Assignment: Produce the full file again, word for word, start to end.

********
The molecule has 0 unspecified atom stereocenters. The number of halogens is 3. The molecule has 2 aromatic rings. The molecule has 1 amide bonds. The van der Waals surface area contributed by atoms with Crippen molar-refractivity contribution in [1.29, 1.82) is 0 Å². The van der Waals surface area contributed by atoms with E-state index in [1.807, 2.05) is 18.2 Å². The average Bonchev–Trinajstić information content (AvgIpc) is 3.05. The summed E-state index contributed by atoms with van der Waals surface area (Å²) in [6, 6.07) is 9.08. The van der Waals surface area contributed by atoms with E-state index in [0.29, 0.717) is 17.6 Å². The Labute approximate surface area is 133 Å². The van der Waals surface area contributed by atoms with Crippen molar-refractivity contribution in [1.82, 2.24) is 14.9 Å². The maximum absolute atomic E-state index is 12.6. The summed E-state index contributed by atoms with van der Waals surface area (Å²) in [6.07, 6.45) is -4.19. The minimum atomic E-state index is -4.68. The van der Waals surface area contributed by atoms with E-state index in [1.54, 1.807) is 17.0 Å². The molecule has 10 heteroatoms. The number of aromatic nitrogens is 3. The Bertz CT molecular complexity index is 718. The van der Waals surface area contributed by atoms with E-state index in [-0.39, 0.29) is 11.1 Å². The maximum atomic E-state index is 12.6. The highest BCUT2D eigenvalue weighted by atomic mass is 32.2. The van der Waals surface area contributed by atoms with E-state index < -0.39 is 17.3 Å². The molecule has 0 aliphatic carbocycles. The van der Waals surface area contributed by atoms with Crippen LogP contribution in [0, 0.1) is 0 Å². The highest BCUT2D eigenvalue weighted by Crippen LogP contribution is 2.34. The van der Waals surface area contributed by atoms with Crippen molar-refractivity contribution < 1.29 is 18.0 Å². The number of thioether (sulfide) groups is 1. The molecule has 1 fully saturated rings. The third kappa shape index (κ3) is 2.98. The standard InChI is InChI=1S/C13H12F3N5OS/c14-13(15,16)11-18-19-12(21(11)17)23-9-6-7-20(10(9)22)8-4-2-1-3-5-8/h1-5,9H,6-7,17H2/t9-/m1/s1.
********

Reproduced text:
The molecule has 0 unspecified atom stereocenters. The number of halogens is 3. The molecule has 2 aromatic rings. The molecule has 1 amide bonds. The van der Waals surface area contributed by atoms with Crippen molar-refractivity contribution in [1.29, 1.82) is 0 Å². The van der Waals surface area contributed by atoms with E-state index in [1.807, 2.05) is 18.2 Å². The average Bonchev–Trinajstić information content (AvgIpc) is 3.05. The summed E-state index contributed by atoms with van der Waals surface area (Å²) in [6, 6.07) is 9.08. The van der Waals surface area contributed by atoms with E-state index in [0.29, 0.717) is 17.6 Å². The Labute approximate surface area is 133 Å². The van der Waals surface area contributed by atoms with Crippen molar-refractivity contribution in [1.82, 2.24) is 14.9 Å². The maximum absolute atomic E-state index is 12.6. The summed E-state index contributed by atoms with van der Waals surface area (Å²) in [6.07, 6.45) is -4.19. The minimum atomic E-state index is -4.68. The van der Waals surface area contributed by atoms with E-state index in [1.54, 1.807) is 17.0 Å². The molecule has 10 heteroatoms. The number of aromatic nitrogens is 3. The Bertz CT molecular complexity index is 718. The van der Waals surface area contributed by atoms with E-state index in [-0.39, 0.29) is 11.1 Å². The maximum atomic E-state index is 12.6. The highest BCUT2D eigenvalue weighted by atomic mass is 32.2. The van der Waals surface area contributed by atoms with E-state index < -0.39 is 17.3 Å². The molecule has 0 aliphatic carbocycles. The van der Waals surface area contributed by atoms with Crippen LogP contribution in [0, 0.1) is 0 Å². The highest BCUT2D eigenvalue weighted by Crippen LogP contribution is 2.34. The van der Waals surface area contributed by atoms with Crippen molar-refractivity contribution < 1.29 is 18.0 Å². The number of thioether (sulfide) groups is 1. The molecule has 1 fully saturated rings. The third kappa shape index (κ3) is 2.98. The standard InChI is InChI=1S/C13H12F3N5OS/c14-13(15,16)11-18-19-12(21(11)17)23-9-6-7-20(10(9)22)8-4-2-1-3-5-8/h1-5,9H,6-7,17H2/t9-/m1/s1.